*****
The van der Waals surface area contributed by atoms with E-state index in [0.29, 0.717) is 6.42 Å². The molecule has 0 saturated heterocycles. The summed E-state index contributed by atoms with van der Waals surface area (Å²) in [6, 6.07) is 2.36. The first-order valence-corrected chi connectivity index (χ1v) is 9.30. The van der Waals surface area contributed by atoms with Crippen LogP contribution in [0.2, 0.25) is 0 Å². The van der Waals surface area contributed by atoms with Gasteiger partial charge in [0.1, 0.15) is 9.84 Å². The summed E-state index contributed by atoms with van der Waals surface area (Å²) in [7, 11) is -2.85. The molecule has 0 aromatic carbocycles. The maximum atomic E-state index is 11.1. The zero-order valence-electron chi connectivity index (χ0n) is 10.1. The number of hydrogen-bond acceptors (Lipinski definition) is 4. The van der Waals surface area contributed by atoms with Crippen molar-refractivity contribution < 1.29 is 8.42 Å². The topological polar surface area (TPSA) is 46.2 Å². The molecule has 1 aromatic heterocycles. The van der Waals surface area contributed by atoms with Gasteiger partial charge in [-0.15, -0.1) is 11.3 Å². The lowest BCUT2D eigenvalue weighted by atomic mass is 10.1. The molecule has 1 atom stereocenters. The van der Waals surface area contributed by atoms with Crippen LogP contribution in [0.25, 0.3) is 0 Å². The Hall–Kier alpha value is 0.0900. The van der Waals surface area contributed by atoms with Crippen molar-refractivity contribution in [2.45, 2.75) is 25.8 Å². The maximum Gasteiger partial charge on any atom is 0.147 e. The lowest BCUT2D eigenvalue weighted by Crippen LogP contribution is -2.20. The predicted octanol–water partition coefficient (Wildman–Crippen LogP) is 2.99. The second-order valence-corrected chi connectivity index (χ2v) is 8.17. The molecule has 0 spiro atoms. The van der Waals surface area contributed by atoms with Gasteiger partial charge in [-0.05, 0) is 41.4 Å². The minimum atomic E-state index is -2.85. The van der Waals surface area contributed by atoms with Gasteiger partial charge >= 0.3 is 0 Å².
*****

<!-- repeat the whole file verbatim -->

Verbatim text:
The van der Waals surface area contributed by atoms with E-state index in [0.29, 0.717) is 6.42 Å². The molecule has 0 saturated heterocycles. The summed E-state index contributed by atoms with van der Waals surface area (Å²) in [6, 6.07) is 2.36. The first-order valence-corrected chi connectivity index (χ1v) is 9.30. The van der Waals surface area contributed by atoms with Crippen LogP contribution in [0.2, 0.25) is 0 Å². The van der Waals surface area contributed by atoms with Gasteiger partial charge in [0.1, 0.15) is 9.84 Å². The summed E-state index contributed by atoms with van der Waals surface area (Å²) in [7, 11) is -2.85. The molecule has 0 aromatic carbocycles. The maximum atomic E-state index is 11.1. The zero-order valence-electron chi connectivity index (χ0n) is 10.1. The number of hydrogen-bond acceptors (Lipinski definition) is 4. The van der Waals surface area contributed by atoms with Crippen molar-refractivity contribution < 1.29 is 8.42 Å². The topological polar surface area (TPSA) is 46.2 Å². The molecule has 1 aromatic heterocycles. The van der Waals surface area contributed by atoms with Gasteiger partial charge in [-0.15, -0.1) is 11.3 Å². The lowest BCUT2D eigenvalue weighted by atomic mass is 10.1. The molecule has 1 atom stereocenters. The van der Waals surface area contributed by atoms with Crippen LogP contribution in [0.25, 0.3) is 0 Å². The Hall–Kier alpha value is 0.0900. The van der Waals surface area contributed by atoms with Crippen molar-refractivity contribution in [2.45, 2.75) is 25.8 Å². The maximum Gasteiger partial charge on any atom is 0.147 e. The lowest BCUT2D eigenvalue weighted by Crippen LogP contribution is -2.20. The predicted octanol–water partition coefficient (Wildman–Crippen LogP) is 2.99. The second-order valence-corrected chi connectivity index (χ2v) is 8.17. The molecule has 0 spiro atoms. The van der Waals surface area contributed by atoms with Gasteiger partial charge in [-0.05, 0) is 41.4 Å². The minimum atomic E-state index is -2.85. The van der Waals surface area contributed by atoms with Gasteiger partial charge >= 0.3 is 0 Å².